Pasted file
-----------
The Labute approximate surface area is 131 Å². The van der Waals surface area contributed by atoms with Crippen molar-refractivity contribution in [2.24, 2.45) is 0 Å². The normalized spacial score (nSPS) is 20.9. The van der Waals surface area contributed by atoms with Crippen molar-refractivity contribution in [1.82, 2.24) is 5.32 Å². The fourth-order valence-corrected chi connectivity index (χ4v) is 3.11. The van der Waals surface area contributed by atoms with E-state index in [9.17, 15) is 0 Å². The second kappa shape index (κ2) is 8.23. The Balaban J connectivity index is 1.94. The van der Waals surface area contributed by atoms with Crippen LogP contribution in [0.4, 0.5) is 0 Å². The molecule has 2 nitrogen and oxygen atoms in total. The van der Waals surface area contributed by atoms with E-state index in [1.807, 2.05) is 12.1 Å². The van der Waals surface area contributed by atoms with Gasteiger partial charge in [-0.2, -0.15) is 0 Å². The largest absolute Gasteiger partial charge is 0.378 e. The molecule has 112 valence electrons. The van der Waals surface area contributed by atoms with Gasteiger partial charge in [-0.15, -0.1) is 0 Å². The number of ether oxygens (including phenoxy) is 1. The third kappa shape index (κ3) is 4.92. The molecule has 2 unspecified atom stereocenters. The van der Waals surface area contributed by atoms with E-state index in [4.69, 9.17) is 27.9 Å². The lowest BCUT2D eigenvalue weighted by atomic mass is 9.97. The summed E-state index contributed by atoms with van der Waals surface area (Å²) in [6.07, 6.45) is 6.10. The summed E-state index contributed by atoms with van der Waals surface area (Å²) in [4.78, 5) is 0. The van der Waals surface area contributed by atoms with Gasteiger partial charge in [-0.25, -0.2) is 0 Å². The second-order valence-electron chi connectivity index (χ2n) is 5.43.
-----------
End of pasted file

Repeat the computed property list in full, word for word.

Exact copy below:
The Labute approximate surface area is 131 Å². The van der Waals surface area contributed by atoms with Crippen molar-refractivity contribution in [2.24, 2.45) is 0 Å². The normalized spacial score (nSPS) is 20.9. The van der Waals surface area contributed by atoms with Crippen molar-refractivity contribution in [1.82, 2.24) is 5.32 Å². The fourth-order valence-corrected chi connectivity index (χ4v) is 3.11. The van der Waals surface area contributed by atoms with E-state index in [9.17, 15) is 0 Å². The second kappa shape index (κ2) is 8.23. The Balaban J connectivity index is 1.94. The van der Waals surface area contributed by atoms with Crippen LogP contribution in [0.4, 0.5) is 0 Å². The molecule has 2 nitrogen and oxygen atoms in total. The van der Waals surface area contributed by atoms with E-state index in [1.807, 2.05) is 12.1 Å². The van der Waals surface area contributed by atoms with Gasteiger partial charge in [-0.2, -0.15) is 0 Å². The largest absolute Gasteiger partial charge is 0.378 e. The molecule has 112 valence electrons. The van der Waals surface area contributed by atoms with Gasteiger partial charge in [-0.15, -0.1) is 0 Å². The number of ether oxygens (including phenoxy) is 1. The third kappa shape index (κ3) is 4.92. The molecule has 2 unspecified atom stereocenters. The van der Waals surface area contributed by atoms with E-state index in [4.69, 9.17) is 27.9 Å². The lowest BCUT2D eigenvalue weighted by atomic mass is 9.97. The summed E-state index contributed by atoms with van der Waals surface area (Å²) in [6.07, 6.45) is 6.10. The summed E-state index contributed by atoms with van der Waals surface area (Å²) in [4.78, 5) is 0. The van der Waals surface area contributed by atoms with Gasteiger partial charge in [-0.25, -0.2) is 0 Å². The second-order valence-electron chi connectivity index (χ2n) is 5.43.